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Nestmate recognition in social wasps: the origin and acquisition of recognition odours
Kin recognition in eusocial wasps
- G. Gamboa
This review summarizes the current understanding of kin, brood, and nest recognition ability in social wasps and its underlying mechanism, relying primarily on paper wasps (Polistes) as a model system.
The comparative biology of two sympatric paper wasps in Michigan, the native Polistes fuscatus and the invasive Polistes dominulus (Hymenoptera, Vespidae)
- G. Gamboa, M. Noble, M. C. Thom, J. L. Togal, R. Srinivasan, B. Murphy
- Biology, Environmental ScienceInsectes Sociaux
- 1 March 2002
The biology of the invasive Polistes dominulus and the native P. fuscatus was compared at a field site in Rochester, Michigan over a two-year period and found that P. dominulus is likely replacing P.fuscatus in many areas of southeastern Michigan via indirect or exploitative competition.
Genetics, behavior and ecology of a paper wasp invasion : Polistes dominulus in North America
A review of this ongoing invasion of the European paper wasp Polistes dominulus into North America in terms of population genetic variation in P. dominulus, and data from comparative studies where the two species are sympatric and possible mechanisms contributing to the differences between them is reviewed.
The evolution and ontogeny of nestmate recognition in social wasps
In this review, the evidence for nestmate recognition ability in social wasps is summarized, and the mechanism of female-female nestmates recognition using primitively eusocial wasps (Polistes) as a model is examined.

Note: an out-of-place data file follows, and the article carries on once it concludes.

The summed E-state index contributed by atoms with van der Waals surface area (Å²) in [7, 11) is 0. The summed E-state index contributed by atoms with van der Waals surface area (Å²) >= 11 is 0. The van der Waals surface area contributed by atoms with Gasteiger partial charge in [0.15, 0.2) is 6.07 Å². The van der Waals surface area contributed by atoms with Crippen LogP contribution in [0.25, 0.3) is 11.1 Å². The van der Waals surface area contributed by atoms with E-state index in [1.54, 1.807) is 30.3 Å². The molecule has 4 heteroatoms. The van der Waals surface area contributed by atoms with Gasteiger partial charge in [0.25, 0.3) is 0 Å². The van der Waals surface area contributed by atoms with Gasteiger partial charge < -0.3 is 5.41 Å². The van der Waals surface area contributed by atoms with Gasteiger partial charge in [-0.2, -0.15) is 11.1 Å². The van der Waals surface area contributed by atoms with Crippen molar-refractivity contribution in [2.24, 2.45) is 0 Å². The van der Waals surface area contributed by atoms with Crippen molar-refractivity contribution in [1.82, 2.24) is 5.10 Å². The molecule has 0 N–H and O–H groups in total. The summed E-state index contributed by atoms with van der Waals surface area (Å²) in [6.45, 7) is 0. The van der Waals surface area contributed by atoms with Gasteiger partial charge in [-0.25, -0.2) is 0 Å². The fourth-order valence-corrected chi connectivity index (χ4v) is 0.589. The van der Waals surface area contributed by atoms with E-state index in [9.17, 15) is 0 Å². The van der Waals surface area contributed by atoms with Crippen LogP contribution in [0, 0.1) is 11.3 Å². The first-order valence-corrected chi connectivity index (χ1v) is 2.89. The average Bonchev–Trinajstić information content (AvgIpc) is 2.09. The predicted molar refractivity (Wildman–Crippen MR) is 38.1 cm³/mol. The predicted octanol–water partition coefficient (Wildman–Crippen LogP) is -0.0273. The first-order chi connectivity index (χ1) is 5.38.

Queen regulation of worker foraging in paper wasps: a social feedback control system (Polistes fuscatus, Hymenoptera: Vespidae)
Evidence that the queen's control of worker foraging is mediated primarily by her influence on worker nest activity is presented, and queen aggression may be important in stimulating departures by workers with low tendencies to leave the nest is integrated with evidence from other studies of polistine colony dynamics in a feedback control model of the social regulation of foraging.
The comparative biology of two sympatric paper wasps, the native Polistes fuscatus and the invasive Polistes dominulus (Hymenoptera, Vespidae)
Polistes dominulus (Christ), an old world paper wasp, was introduced accidentally into the eastern coast of the United States in the late 1970s and has been rapidly spreading westward, displacing the native P. fuscatus (F.) through exploitative competition.
The Effect of a Wasp's Age on Its Cuticular Hydrocarbon Profile and Its Tolerance by Nestmate and Non-Nestmate Conspecifics (Polistes fuscatus, Hymenoptera: Vespidae)
The authors' behavioral and chemical evidence indicates that wasps begin to develop a colony signature between 2 and 3 d of age, and mature females were significantly more tolerant of (and significantly more likely to accept) 72 h-old nestmates than 72-h old non-nestmates.
Cuticular hydrocarbons of the paper wasp,Polistes fuscatus: A search for recognition pheromones
- K. Espelie, G. Gamboa, T. A. Grudzien, Elizabeth A. Bura
- BiologyJournal of Chemical Ecology
- 1 July 1994
Three of the 20 identified hydrocarbons had properties postulated for recognition pheromones: colony specificity, efficacy in assigning wasps to the appropriate colony, heritability, lack of differences between foundresses and workers, and distinctive stereochemistry.
A ten-year comparative study of the population dynamics and parasitoidism in the native paper wasp Polistes fuscatus and the invasive P.dominulus
Historical evidence indicates that the parasitoid, D. cavus, is a major factor in stabilizing the populations of the sympatric P. dominulus and P. fuscatus, and the historical pattern of decreasing displacement of P. domulus corresponded temporally with a significant decline in the productivity and a significant increase in Dibrachys cavus infestation.